Science buffs and engineering enthusiasts gathered in the main gym at San Francisco State May 13 to present their projects at the 13th annual College of Science and Engineering Student Project Showcase.
The showcase allowed both graduates and undergraduates to present biological science and physical science related projects and receive feedback from their peers, professors and judges.
Approximately 300 students presented 128 projects, some of which had taken years of preparation.
“It really highlights the best,” said event coordinator Lannie Nguyen-Tang. “The students put a lot of effort in these.”
Projects ranged from remote-controlled gadgets to models of buildings and bridges.
“It’s great to see all the gadgets of the tables, and I like that students are proud of it,” Nguyen-Tang said.
The participants gained not only hands-on experience from working in their field, but several also won cash prizes up to $500.
“We’re looking for high-quality students and high-quality presentations,” said Ron Powell, a judge at the event.
Powell, who is a fellow at technology company Novellus Systems said he was impressed with the projects.
“The diversity and the quality is all really good,” Powell said.
Though many of the students were enthused about presenting their work to their peers and being judged at the showcase, many had already placed in other competitions around the nation.
One group of students built a double-arched bridge that won first place for both innovative design and most aesthetic design in the National Timber Bridge Design competition.
“I’m proud of it,” said 23-year-old senior Clarence Li. “Even if it fell over, I’d still be proud of it.”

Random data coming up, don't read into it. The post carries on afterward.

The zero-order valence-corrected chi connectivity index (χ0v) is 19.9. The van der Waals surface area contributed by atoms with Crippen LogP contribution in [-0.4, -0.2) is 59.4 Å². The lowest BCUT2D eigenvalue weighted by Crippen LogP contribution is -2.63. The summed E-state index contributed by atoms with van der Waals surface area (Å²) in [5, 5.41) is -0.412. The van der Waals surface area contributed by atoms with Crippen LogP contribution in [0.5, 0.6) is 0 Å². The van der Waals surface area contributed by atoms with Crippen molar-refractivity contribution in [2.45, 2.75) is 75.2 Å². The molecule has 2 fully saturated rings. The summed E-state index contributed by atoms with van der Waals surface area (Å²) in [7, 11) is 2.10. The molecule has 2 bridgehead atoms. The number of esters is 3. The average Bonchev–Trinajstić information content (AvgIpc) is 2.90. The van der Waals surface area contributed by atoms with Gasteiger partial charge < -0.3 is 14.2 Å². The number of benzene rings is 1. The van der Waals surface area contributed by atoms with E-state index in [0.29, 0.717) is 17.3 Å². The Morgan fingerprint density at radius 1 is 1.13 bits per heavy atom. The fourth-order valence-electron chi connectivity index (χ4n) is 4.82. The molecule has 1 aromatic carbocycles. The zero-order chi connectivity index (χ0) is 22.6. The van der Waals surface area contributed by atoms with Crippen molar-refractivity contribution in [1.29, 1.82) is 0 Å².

Li said that his team decided to build a bridge with two arches instead of one for aesthetic reasons, but they quickly learned that it was the most difficult part of their project.
“It was tough,” said Chokri Sahkri, 32, senior. “But once you see the fruit after you plant the seed, it’s great.”
The Arch Nemesis Wood Bridge group also entered the National Timber Bridge Design Competition and placed second in best overall design. Their bridge is capable of holding 4,500 pounds.
Together, they spent approximately eight months planning and constructing the bridge.
“We all put in our own expertise,” said 24-year-old senior Randy Dilag. “Some people were good at design and some in construction.”
Another group, the SFSU Steel Bridge Team, decided to build a steel bridge instead.
They adhered to the American Institute of Steel Construction Student Steel Bridge Competition rules and spent nine months working on the project.
“It was fun, but the last month was stressful,” said 24-year-old senior Corey Wageman. “The biggest problem was that we had to hire out for welding.”
Other engineering majors chose to work on projects that reflected their personal hobbies and interests.
Heather Esposito, a 27-year-old mechanical engineering junior, decided to build a front-rowing rowboat because she doesn’t like to face backward when she is rowing in a traditional rowboat.
Instead, she built a contraption using pulleys and ropes that directs the energy she would normally exert in the opposite direction.
“It won’t work perfectly because it’s still flawed, but it can be improved greatly,” Esposito said.
Esposito, a kayaker, has spent two semesters designing and building the project.
“I can’t wait to test it!” Esposito said.
While Esposito is still waiting to test out her final project, Alexandra Koba and Laura Johnson’s hemisection project has already been put to use at SF State.
“We took an anatomy class and we fell in love,” said Koba, 23. “We wanted to give back to the class. We wanted to give them a learning tool.”
Together, the physiology majors researched the head and neck and performed a hemi-section on a cadaver. The dissection has been used in anatomy classes to teach students about the human body.
“I like teaching other people what we’re doing and getting feedback,” said Johnson, 27.
Some groups had troubles with their projects but have learned from their experience, as was the case with civil engineering major Luis Rodriguez, who spent nine months with his group designing and building a model of a multi-story commercial office building.
One of their models broke at the base because they used light-weight balsa wood as opposed to sturdier material.
“We made notes to next years’ team so they can improve theirs,” Rodriguez said.